For Rabbit Heart’s 35th out of the 100 Delightfuls, the crew went up to the iconic Bancroft Tower in Salisbury Park on Bancroft Tower Road in Worcester, MA. The “crew” consisted of the Rabbit Heart interns of summer 2018, Julie Wyman, Lori Shanley, and Fay Bcharah, and also expert reader of plaques, Aisha Naseem.

As you drive through the windy and hilly road up to Bancroft Tower, you sense almost an eerie vibe, but the 56-foot high natural stone and granite tower surrounded by grass and trees uplifts the mood, and makes you want to jump out your car and check the monument out.

The castle-like building was constructed in 1900 in memory of George Bancroft, who was a native Worcester politician and historian. It was built by his friend and admirer Stephen Salisbury III.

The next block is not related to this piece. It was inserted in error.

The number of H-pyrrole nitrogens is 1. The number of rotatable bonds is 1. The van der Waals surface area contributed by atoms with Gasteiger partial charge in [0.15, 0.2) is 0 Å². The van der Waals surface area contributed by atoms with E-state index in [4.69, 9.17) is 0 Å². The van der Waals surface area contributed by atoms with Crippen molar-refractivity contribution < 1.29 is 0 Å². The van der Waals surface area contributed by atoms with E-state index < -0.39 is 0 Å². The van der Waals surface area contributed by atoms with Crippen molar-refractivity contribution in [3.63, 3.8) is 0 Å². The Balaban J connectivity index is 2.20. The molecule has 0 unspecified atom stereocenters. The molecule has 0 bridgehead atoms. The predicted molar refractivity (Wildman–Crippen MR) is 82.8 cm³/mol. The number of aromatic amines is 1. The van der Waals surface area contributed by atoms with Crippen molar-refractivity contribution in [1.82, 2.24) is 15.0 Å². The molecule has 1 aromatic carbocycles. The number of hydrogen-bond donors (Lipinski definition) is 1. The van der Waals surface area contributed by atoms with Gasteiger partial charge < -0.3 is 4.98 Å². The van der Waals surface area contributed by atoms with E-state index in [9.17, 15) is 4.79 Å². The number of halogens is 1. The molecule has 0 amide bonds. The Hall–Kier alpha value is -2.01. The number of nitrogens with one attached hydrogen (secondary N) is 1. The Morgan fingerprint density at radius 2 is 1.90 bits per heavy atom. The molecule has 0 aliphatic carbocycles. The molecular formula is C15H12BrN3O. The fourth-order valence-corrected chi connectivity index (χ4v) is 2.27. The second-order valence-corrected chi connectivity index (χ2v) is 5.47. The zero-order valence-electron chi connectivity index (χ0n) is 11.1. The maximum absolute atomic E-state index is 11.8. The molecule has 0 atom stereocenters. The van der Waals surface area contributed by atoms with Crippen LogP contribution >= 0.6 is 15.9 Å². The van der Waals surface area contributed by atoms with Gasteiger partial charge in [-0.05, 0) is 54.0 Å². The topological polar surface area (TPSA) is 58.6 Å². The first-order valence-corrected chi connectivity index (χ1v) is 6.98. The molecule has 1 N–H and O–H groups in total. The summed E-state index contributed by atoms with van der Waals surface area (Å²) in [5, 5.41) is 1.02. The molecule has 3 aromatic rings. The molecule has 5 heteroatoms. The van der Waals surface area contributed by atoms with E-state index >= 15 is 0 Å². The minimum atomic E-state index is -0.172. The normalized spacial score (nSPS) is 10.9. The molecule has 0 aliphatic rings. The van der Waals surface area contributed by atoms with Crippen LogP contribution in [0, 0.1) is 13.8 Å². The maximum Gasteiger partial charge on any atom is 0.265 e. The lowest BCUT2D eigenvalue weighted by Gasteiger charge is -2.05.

This monument has become a sightseeing area for the people of Worcester. It has a great view of the city landscape, including the clock tower of city hall. This view is particularly beautiful in the fall and winter, when the trees have lost their leaves, leaving a clearer view of the landscape. With its greenery and unique tower, this monument is also a space high-schoolers use to take pictures for their proms.

Though you cannot go inside the tower, there have been openings in the past by a team of organized Worcester volunteers called Park Spirit. The last tour was back in October 2016; they opened it to the public for five days, and it has not opened since.

If you are ever looking for something to do that includes scenic views, historical sights, and no money at all, head to Bancroft Tower! For mroe information, about Bancroft Tower, check out this rad writeup from Roadside America